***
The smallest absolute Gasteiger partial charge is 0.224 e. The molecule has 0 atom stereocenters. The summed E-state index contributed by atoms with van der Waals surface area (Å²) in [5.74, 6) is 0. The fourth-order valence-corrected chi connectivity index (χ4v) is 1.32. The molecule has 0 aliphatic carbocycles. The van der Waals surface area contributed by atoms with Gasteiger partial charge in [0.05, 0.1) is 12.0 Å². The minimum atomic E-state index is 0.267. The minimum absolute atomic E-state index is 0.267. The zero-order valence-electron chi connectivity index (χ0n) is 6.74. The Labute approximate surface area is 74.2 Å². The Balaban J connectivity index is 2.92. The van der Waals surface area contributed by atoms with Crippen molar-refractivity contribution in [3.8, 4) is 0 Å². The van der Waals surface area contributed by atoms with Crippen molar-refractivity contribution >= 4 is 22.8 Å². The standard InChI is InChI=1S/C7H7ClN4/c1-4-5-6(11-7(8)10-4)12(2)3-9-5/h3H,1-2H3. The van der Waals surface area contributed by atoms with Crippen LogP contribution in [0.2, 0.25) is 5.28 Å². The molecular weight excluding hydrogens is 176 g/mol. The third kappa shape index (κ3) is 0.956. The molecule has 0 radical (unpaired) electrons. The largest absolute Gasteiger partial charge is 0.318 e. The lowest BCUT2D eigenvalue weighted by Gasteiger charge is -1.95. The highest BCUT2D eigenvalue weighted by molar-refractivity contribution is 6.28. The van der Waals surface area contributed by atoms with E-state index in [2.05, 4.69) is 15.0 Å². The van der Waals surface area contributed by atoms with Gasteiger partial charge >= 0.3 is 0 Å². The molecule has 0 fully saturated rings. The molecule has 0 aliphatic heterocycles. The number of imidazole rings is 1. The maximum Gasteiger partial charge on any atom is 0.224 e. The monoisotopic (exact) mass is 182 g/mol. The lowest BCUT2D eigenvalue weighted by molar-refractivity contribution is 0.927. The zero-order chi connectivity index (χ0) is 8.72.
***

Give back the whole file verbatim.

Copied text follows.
The smallest absolute Gasteiger partial charge is 0.224 e. The molecule has 0 atom stereocenters. The summed E-state index contributed by atoms with van der Waals surface area (Å²) in [5.74, 6) is 0. The fourth-order valence-corrected chi connectivity index (χ4v) is 1.32. The molecule has 0 aliphatic carbocycles. The van der Waals surface area contributed by atoms with Gasteiger partial charge in [0.05, 0.1) is 12.0 Å². The minimum atomic E-state index is 0.267. The minimum absolute atomic E-state index is 0.267. The zero-order valence-electron chi connectivity index (χ0n) is 6.74. The Labute approximate surface area is 74.2 Å². The Balaban J connectivity index is 2.92. The van der Waals surface area contributed by atoms with Crippen molar-refractivity contribution in [3.8, 4) is 0 Å². The van der Waals surface area contributed by atoms with Crippen molar-refractivity contribution >= 4 is 22.8 Å². The standard InChI is InChI=1S/C7H7ClN4/c1-4-5-6(11-7(8)10-4)12(2)3-9-5/h3H,1-2H3. The van der Waals surface area contributed by atoms with Crippen LogP contribution in [0.2, 0.25) is 5.28 Å². The molecular weight excluding hydrogens is 176 g/mol. The third kappa shape index (κ3) is 0.956. The molecule has 0 radical (unpaired) electrons. The largest absolute Gasteiger partial charge is 0.318 e. The lowest BCUT2D eigenvalue weighted by Gasteiger charge is -1.95. The highest BCUT2D eigenvalue weighted by molar-refractivity contribution is 6.28. The van der Waals surface area contributed by atoms with E-state index in [2.05, 4.69) is 15.0 Å². The van der Waals surface area contributed by atoms with Gasteiger partial charge >= 0.3 is 0 Å². The molecule has 0 fully saturated rings. The molecule has 0 aliphatic heterocycles. The number of imidazole rings is 1. The maximum Gasteiger partial charge on any atom is 0.224 e. The monoisotopic (exact) mass is 182 g/mol. The lowest BCUT2D eigenvalue weighted by molar-refractivity contribution is 0.927. The zero-order chi connectivity index (χ0) is 8.72.